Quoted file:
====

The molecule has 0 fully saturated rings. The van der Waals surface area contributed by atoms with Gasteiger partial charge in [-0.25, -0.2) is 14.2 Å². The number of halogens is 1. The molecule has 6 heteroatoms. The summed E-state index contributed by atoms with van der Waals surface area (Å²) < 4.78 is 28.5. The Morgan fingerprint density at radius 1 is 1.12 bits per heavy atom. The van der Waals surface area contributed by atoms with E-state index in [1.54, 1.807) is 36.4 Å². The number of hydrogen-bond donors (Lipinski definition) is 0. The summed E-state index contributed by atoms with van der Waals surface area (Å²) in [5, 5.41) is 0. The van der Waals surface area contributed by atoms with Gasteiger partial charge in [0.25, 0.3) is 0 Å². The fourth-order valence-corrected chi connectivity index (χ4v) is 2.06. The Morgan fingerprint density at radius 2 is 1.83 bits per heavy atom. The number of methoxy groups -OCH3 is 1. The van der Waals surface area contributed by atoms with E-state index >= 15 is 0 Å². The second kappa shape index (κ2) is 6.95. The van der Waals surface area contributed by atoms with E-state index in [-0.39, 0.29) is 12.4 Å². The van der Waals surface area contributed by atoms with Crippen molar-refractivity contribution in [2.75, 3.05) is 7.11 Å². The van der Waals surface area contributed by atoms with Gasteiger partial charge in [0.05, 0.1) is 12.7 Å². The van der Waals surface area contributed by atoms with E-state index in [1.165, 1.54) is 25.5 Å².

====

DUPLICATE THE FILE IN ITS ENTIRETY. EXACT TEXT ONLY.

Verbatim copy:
The molecule has 0 fully saturated rings. The van der Waals surface area contributed by atoms with Gasteiger partial charge in [-0.25, -0.2) is 14.2 Å². The number of halogens is 1. The molecule has 6 heteroatoms. The summed E-state index contributed by atoms with van der Waals surface area (Å²) < 4.78 is 28.5. The Morgan fingerprint density at radius 1 is 1.12 bits per heavy atom. The van der Waals surface area contributed by atoms with E-state index in [1.54, 1.807) is 36.4 Å². The number of hydrogen-bond donors (Lipinski definition) is 0. The summed E-state index contributed by atoms with van der Waals surface area (Å²) in [5, 5.41) is 0. The van der Waals surface area contributed by atoms with Gasteiger partial charge in [0.25, 0.3) is 0 Å². The fourth-order valence-corrected chi connectivity index (χ4v) is 2.06. The Morgan fingerprint density at radius 2 is 1.83 bits per heavy atom. The number of methoxy groups -OCH3 is 1. The van der Waals surface area contributed by atoms with E-state index >= 15 is 0 Å². The second kappa shape index (κ2) is 6.95. The van der Waals surface area contributed by atoms with E-state index in [-0.39, 0.29) is 12.4 Å². The van der Waals surface area contributed by atoms with Crippen molar-refractivity contribution in [2.75, 3.05) is 7.11 Å². The van der Waals surface area contributed by atoms with Gasteiger partial charge in [0.05, 0.1) is 12.7 Å². The van der Waals surface area contributed by atoms with E-state index in [1.165, 1.54) is 25.5 Å².